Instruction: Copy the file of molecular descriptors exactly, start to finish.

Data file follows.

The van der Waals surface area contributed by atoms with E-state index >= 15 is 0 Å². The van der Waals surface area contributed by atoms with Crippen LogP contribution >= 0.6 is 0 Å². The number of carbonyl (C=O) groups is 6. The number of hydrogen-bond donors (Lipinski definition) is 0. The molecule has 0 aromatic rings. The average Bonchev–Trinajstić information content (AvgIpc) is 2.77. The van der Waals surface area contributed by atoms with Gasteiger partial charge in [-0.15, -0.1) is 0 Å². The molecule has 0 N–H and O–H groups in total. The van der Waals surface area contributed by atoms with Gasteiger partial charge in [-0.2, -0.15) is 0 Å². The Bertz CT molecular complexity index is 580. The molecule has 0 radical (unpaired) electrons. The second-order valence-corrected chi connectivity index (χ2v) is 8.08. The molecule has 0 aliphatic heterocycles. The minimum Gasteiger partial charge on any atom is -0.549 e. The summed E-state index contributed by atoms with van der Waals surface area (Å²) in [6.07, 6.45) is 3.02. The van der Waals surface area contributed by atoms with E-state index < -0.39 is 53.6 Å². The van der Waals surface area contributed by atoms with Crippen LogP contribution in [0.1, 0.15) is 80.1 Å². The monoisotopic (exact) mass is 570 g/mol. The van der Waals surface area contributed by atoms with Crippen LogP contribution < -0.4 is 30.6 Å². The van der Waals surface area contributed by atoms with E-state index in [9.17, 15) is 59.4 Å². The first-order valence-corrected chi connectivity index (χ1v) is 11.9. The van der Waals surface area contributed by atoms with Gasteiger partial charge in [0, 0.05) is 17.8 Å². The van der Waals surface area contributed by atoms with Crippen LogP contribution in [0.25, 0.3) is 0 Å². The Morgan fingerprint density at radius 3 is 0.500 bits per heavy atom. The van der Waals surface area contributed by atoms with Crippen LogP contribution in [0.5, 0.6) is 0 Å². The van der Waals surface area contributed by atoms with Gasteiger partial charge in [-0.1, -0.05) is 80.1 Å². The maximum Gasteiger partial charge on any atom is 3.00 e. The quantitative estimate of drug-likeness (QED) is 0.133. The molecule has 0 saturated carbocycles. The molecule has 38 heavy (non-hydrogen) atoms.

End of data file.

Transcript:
The van der Waals surface area contributed by atoms with E-state index >= 15 is 0 Å². The van der Waals surface area contributed by atoms with Crippen LogP contribution >= 0.6 is 0 Å². The number of carbonyl (C=O) groups is 6. The number of hydrogen-bond donors (Lipinski definition) is 0. The molecule has 0 aromatic rings. The average Bonchev–Trinajstić information content (AvgIpc) is 2.77. The van der Waals surface area contributed by atoms with Gasteiger partial charge in [-0.15, -0.1) is 0 Å². The molecule has 0 N–H and O–H groups in total. The van der Waals surface area contributed by atoms with Gasteiger partial charge in [-0.2, -0.15) is 0 Å². The Bertz CT molecular complexity index is 580. The molecule has 0 radical (unpaired) electrons. The second-order valence-corrected chi connectivity index (χ2v) is 8.08. The molecule has 0 aliphatic heterocycles. The minimum Gasteiger partial charge on any atom is -0.549 e. The summed E-state index contributed by atoms with van der Waals surface area (Å²) in [6.07, 6.45) is 3.02. The van der Waals surface area contributed by atoms with E-state index < -0.39 is 53.6 Å². The van der Waals surface area contributed by atoms with Crippen LogP contribution in [0.1, 0.15) is 80.1 Å². The monoisotopic (exact) mass is 570 g/mol. The van der Waals surface area contributed by atoms with Crippen LogP contribution < -0.4 is 30.6 Å². The van der Waals surface area contributed by atoms with E-state index in [9.17, 15) is 59.4 Å². The first-order valence-corrected chi connectivity index (χ1v) is 11.9. The van der Waals surface area contributed by atoms with Gasteiger partial charge in [0, 0.05) is 17.8 Å². The van der Waals surface area contributed by atoms with Crippen LogP contribution in [0.25, 0.3) is 0 Å². The Morgan fingerprint density at radius 3 is 0.500 bits per heavy atom. The van der Waals surface area contributed by atoms with Crippen LogP contribution in [0.5, 0.6) is 0 Å². The van der Waals surface area contributed by atoms with Gasteiger partial charge in [-0.1, -0.05) is 80.1 Å². The maximum Gasteiger partial charge on any atom is 3.00 e. The quantitative estimate of drug-likeness (QED) is 0.133. The molecule has 0 saturated carbocycles. The molecule has 38 heavy (non-hydrogen) atoms.